Atomic sculpting; patterning 2D materials; MRI project.
Oak Ridge National Laboratory has combined a scanning transmission electron microscope (STEM) with new electronic controls. This tool enables the construction, or the atomic sculpting, of 3D-like feature sizes down to 1nm and 2nm.
To achieve these dimensions, the STEM is controlled with a special set of programmable electronics. This, in turn, enables the STEM to tunnel into non-crystalline material, thereby creating features that are in perfect alignment.
The tool can create any shape. It does this by exposing patterned areas to higher numbers of electrons.
In the lab, researchers took the STEM and developed crystalline material from non-crystalline material. “Interestingly, this non-crystalline oxide layer was made by a usually undesirable process: While preparing a sample for the electron microscope, significant re-deposition of the initially crystalline substrate occurs,” according to the U.S. Department of Energy (DOE). Oak Ridge is part of the DOE.
“This redeposited material is non-crystalline and is on top of the initial crystalline film. The electron beam can then sculpt and crystallize this non-crystalline material,” according to the DOE.
The result is materials with desirable structures. The STEM tool could be used to make integrated circuits and other products.
Patterning 2D materials
Using e-beam lithography, Oak Ridge National Laboratory has developed a process for creating 5nm junctions based on 2D materials.
Two-dimensional (2D) materials are gaining steam in the R&D labs. The 2D materials include graphene, boron nitride and the transition-metal dichalcogenides (TMDs). Two TMDs, molybdenum diselenide (MoSe2) and molybdenum disulfide (MoS2), are gaining interest in the market.
The 2D materials could enable a new class of field-effect transistors (FETs) and contacts in today’s chips, but the technology isn’t expected to appear until sometime in the next decade.
Meanwhile, in Oak Ridge’s flow, single layers of MoSe2 crystals less than a nanometer thick were first patterned using e-beam lithography. Then, the pattern was exposed to laser-vaporized sulfur.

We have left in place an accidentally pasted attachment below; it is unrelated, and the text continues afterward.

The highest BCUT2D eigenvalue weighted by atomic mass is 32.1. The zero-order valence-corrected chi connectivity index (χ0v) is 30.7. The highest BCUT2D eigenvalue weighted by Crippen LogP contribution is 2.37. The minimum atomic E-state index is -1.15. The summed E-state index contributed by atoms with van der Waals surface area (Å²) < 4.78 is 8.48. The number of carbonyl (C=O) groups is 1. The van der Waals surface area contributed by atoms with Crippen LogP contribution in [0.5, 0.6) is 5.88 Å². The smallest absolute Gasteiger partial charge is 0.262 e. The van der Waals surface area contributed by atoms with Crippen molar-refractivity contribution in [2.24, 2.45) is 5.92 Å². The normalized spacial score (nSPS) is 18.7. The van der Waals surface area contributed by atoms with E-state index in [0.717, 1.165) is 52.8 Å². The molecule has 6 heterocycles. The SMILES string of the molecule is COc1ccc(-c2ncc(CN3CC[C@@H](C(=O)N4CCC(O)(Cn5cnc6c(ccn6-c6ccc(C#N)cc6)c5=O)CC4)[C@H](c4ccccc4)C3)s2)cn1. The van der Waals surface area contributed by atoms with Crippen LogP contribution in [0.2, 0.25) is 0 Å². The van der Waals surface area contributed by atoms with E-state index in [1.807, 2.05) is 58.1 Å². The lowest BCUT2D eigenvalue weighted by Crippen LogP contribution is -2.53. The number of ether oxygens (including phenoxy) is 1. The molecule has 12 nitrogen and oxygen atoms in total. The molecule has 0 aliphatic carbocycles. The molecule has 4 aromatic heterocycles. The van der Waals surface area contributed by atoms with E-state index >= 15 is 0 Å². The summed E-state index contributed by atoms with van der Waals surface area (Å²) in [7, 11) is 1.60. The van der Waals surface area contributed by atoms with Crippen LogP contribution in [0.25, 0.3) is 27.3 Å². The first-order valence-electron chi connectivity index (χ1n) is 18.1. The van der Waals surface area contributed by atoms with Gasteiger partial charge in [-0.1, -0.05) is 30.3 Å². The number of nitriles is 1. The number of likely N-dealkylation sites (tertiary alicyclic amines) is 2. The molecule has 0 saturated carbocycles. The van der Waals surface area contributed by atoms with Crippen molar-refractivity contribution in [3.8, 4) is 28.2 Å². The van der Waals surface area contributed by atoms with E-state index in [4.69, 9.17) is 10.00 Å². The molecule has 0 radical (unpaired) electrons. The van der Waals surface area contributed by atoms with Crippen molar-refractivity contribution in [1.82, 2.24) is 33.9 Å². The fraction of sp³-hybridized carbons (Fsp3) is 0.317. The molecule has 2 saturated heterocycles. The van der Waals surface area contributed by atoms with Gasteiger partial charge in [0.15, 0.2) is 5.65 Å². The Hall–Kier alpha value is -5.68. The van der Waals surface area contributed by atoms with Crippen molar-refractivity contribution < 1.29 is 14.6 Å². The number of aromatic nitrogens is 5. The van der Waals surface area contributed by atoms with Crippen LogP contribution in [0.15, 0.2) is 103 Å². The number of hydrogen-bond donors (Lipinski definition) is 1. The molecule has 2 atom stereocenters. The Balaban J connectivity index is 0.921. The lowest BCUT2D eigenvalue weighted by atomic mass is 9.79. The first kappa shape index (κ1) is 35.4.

The sulfur atoms replaced the selenium atoms in the exposed regions. This, in turn, converted MoSe2 to MoS2. Electron microscopy revealed that the junctions were only 5nm wide.
A group from Europe has been selected to join the European Union-funded IDentIFY project to extend the capability of magnetic resonance imaging (MRI) in disease detection.
The four-year IDentIFY project is coordinated by the University of Aberdeen. The other partners are CEA (led by Leti, a CEA Tech institute, and Inac), INSERM, and G2ELab.
The project, which is part of the EU Horizon 2020 program, was initiated by INSERM. It aims to further develop and help commercialize a characterization technique, called Fast Field-Cycling (FFC) MRI to obtain quantitative, diseaserelated information that is invisible to standard MRI.
Unlike standard MRI, in which scanners operate at a strong, fixed magnetic field, FFC-MRI scanners yield images of living organisms at varying low values of the magnetic field by fast switching of this field from high to near-zero values. This technique can deliver medical information at a lower cost than conventional MRI.
“This technology presents a huge opportunity to cost-effectively improve health care, especially for cancer, one of the world’s fastest-growing diseases,” said Marie Semeria, CEO of Leti, a CEA Tech institute.